“Do you run or jog?” This is one of the most infuriating questions I get slapped with whenever I mention the sport I’m into. At first I used to answer “a bit of both” because frankly I didn’t know the difference and I didn’t care to ask. The question always annoyed me for several reasons, one of which was it seemed as imbecilic as asking someone “Are you a couch potato or a lazy lump of breathing mass?” or “Do you masturbate or molest yourself?” or “Do you breathe or live?” The list could go on, but I digress.
At some point into my craze, I looked up the difference between the two, officially. Many modern sources have stated that the difference lies in the pace, with running obviously being the faster of the two. However, an interesting source named the origination of the word “jogging “as a playful British term that entered the scene in the mid seventeenth century (http://runrunlive.com/the-difference-between-running-and-jogging), to describe movement.
In the 1970s, jogging became a term associated with non-competitive running, and the rest is history. Here’s my issue: when I think of jogging, I picture couples dressed in matching 80s track suits, flitting through park lanes, smiling and chatting about last week’s cocktail party. I don’t know where this comes from, but I have a feeling it all started with ads for track suits. So I blame the world of advertising for ruining the connotation of something that should be beautiful (not referring to track suits themselves; those belong in the past and/or hell’s fire). When I run/jog, I come back home red, sweaty and in pain, all of which don’t fall in line with the picture of the track suit wearing couple.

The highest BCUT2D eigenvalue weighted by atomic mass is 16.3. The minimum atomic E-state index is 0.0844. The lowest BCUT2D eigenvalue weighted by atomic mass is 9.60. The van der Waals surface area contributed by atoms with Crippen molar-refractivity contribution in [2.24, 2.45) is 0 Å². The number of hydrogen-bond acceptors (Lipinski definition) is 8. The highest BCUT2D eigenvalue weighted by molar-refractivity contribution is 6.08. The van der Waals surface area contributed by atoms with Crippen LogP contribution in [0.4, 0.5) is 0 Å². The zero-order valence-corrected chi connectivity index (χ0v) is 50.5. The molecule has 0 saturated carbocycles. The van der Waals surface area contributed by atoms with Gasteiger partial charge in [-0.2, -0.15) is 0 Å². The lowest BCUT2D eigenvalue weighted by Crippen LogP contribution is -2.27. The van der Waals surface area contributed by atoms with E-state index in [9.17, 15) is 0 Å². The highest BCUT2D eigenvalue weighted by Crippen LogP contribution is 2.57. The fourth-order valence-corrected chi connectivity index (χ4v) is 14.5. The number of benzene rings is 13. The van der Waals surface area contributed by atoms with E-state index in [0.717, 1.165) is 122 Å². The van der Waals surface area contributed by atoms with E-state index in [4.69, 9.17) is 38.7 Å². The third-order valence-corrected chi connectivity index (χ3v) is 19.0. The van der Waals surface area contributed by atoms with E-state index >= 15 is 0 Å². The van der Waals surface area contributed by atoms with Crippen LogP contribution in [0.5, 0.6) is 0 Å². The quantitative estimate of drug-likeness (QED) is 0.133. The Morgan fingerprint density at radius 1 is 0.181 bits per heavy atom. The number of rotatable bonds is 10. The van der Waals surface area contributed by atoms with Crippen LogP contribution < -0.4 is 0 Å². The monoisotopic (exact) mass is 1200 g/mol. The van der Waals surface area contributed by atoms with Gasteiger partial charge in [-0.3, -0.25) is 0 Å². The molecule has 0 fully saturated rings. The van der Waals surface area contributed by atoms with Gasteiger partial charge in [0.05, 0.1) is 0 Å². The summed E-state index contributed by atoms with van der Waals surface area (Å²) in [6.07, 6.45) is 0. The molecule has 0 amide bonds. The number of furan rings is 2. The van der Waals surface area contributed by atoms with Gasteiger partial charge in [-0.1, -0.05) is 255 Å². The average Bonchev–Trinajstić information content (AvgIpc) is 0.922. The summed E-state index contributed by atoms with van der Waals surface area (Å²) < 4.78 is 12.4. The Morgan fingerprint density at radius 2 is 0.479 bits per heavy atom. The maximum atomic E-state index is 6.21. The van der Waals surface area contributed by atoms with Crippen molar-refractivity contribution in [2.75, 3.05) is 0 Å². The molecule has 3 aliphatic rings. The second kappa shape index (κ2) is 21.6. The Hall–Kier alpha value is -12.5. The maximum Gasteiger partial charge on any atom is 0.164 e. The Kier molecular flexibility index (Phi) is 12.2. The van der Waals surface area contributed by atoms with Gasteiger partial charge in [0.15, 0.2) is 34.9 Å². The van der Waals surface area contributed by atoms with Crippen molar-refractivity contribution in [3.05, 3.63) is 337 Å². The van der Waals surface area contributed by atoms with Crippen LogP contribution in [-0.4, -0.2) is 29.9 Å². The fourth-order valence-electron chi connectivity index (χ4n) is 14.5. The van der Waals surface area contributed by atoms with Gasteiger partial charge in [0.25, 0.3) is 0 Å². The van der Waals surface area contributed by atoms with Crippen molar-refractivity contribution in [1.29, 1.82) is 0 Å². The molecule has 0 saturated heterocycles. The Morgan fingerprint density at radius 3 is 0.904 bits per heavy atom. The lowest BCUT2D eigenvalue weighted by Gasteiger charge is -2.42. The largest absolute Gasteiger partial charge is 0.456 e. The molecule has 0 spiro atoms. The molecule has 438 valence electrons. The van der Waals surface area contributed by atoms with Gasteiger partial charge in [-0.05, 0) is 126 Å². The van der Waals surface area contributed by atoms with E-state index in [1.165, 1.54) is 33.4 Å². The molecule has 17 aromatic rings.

Even the sound of the word works against it. It takes your mouth longer to say “Jog” thank it does to say “Run”. Run is associated with so many states of emergency. For example, when you’re in danger, you ‘run’ for your life, hence the seriousness of the term. No one ever jogged away from a tiger or charging hippo. Let’s take another example: Diarrhea. We’ve all been there; don’t roll your eyes just yet. There’s a reason it’s called the “runs”; if it was a jog you would have time to stroll to the bathroom with your dignity intact, instead of charging like the previously mentioned hippo to avoid standing in the middle of your office, covered in feces, with everyone pointing at you, laughing and uploading your misery onto social media. Also, people don’t jog away from their problems; the expression is clearly “running away from your woes”.
Despite all this, it needs to be said that there is absolutely nothing wrong with jogging. As a term referring to movement for the movement’s sake, it stands for something great, and the only thing ruining it are the idiots that ask for the distinction. I am proud to say that while I do run, I will henceforth have no issue being labeled a jogger. However, if you do ask me which of the two I do, prepare to jog away for your life.